It’s been a decade since the fab five — Ted Allen, Carson Kressley, Thom Filicia, Kyan Douglas, and Jai Rodriguez — changed television and pop culture perspectives on gay men by essentially giving straight guys makeovers on Bravo’s Queer Eye for the Straight Guy. Now the guys are back together for this reunion to celebrate their impact, the completely changed political landscape (10 years ago what they did was revolutionary; now it’s kind of quaint), and their own changed positions in pop culture. Allen hosts Chopped and is a food expert on numerous shows; Kressley  has hosted two shows of his own and was a fan favorite on Dancing with the Stars; Filicia owns a renowned design firm; Douglas has been a fixture on Rachael Ray; and Rodriguez starred on last year’s Malibu Country. It’s a must-see. — Diane Anderson-Minshall

5. FILM: Truth
Truth, a psychological thriller starring former porn star Sean Paul Lockhart (a.k.a. Brent Corrigan), screens Saturday at the film festival FilmOut San Diego. The plot follows Caleb (Lockhart) as he pursues a romance with Jeremy (Rob Moretti), whom he met online. As they begin to fall for each nother, it soon becomes clear that there is more to Caleb than meets the eye. A troubled past and a mentally ill mother are among the dark secrets he tries to conceal from his new lover, who finds himself tangled in Caleb’s web of lies. Steamy and suspenseful, Truth is a cautionary tale of romance in the digital age that also features a stellar performance from Emmy-winner Blanche Baker, of Sixteen Candles fame. Truth, screening at 8:15 p.m. at the Birch Park Theatre, is part of the festival’s “Love Gone Wrong” series, which includes films such as Fatal Attraction, Basic Instinct, and Beyond the Valley of the Dolls, which will be shown earlier in the day. Watch the trailer for Truth below. — Daniel Reynolds

 

3. VIDEO: Hi Fashion, "Pupusa"
This crazy duo with queer sensibilities and a gay member have a new video for "Pupusa," a single off their EP, You Are Gorgeous. Just like the doughy Latin American dish, the video is a delicious treat. With bright colors, spastic dancing, and buckets of face paint, "Pupusa" continues Hi Fashion's tradition of ebullient and hilarious videos. — Neal Broverman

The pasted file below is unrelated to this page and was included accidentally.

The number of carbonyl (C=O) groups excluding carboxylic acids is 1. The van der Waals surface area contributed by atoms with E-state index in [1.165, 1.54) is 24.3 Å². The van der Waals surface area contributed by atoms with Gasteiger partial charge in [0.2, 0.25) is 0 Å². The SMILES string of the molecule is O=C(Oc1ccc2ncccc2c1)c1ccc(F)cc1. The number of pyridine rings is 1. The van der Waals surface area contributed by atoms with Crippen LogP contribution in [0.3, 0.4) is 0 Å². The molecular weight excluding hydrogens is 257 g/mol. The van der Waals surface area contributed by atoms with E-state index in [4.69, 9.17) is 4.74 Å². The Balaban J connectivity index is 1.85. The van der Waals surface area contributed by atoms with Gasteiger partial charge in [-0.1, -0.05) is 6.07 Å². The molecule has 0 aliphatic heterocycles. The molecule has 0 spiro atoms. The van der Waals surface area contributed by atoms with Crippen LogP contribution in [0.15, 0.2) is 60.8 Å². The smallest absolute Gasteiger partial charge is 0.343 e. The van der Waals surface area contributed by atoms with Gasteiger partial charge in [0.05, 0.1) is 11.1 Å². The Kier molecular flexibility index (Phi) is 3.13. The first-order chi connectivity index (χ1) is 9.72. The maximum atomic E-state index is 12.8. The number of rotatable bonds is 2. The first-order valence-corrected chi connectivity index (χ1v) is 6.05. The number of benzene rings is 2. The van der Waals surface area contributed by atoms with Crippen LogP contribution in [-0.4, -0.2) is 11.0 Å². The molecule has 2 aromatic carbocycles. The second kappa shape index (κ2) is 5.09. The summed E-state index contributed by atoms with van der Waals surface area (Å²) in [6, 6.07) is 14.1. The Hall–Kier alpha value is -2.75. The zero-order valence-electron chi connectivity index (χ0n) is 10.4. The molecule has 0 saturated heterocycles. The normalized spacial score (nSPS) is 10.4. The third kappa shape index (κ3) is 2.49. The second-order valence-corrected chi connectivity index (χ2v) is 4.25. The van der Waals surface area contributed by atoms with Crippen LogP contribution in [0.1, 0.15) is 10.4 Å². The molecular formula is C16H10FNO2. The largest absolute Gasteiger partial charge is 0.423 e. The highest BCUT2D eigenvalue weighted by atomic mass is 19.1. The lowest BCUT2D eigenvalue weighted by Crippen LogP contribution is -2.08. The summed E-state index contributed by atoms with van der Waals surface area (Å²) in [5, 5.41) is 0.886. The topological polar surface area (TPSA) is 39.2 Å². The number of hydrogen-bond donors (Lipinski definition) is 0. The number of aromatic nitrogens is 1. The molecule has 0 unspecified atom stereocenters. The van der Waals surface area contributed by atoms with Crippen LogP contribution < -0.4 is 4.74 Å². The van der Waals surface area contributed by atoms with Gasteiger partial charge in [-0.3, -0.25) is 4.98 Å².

2. FILM: Carrie
Stephen King’s original manuscript for Carrie was rejected 30 times before he gave up and canned it. His wife, Tabitha, saw such potential in the story of a bullied and sheltered teen with telekinetic powers that she fished it out of the trash, and eventually, in 1974, it became King’s first published book. Many agreed that the novel clearly reflected the struggle between feminists and antifeminists in the 1970s as well as the contemporary male concern with women’s rising power, and though director Brian De Palma’s male gaze produced some unexpected slo-mo locker room scenes, his 1976 film version was still a pretty forward-thinking flick. Now lesbian filmmaker Kimberly Peirce (of Boys Don’t Cry and Stop-Loss fame) has remade the horror classic 40 years after women’s lib inspired King. Under Peirce’s lesbian lens, it’s still the girls that root Carrie, which comes out today, including Julianne Moore as Carrie’s Christian fundamentalist mother, Margaret, and Chloë Grace Moretz as the title character. “A teen playing a teen,” Peirce says, adding, “The central character is a woman, the central relationships are between women — between a mother and a daughter and between a girl and all these other girls.” And yes, there’s still a hell of a lot of blood. — Diane Anderson-Minshall

1. TELEVISION: Ari South on Project Runway All Stars
Andy South, a finalist and fan favorite on season 8 of Project Runway, is back for season 3 of Project Runway All Stars, with a new name, Ari South, and a newly revealed gender identity. South has already had success in the fashion industry, with designs picked up by Neiman Marcus right after season 8, and she shares the following on the Project Runway website: "In the windstorm that my life has become since the show, I have also decided to live my life as a woman, transitioning to my core-identified gender. I hid it while I was on season 8, but after garnering immediate success as a new business owner, I knew that I needed to be completely happy, and that meant making my transition. I have changed my legal name to Ariyaphon, a name given to me by my own mother; Ari for short. I realized that it would be a life lived in the public eye, and I like that I can change people's perception of what it means to be transgender." The new All Stars season starts Wednesday on Lifetime; more info here. — Trudy Ring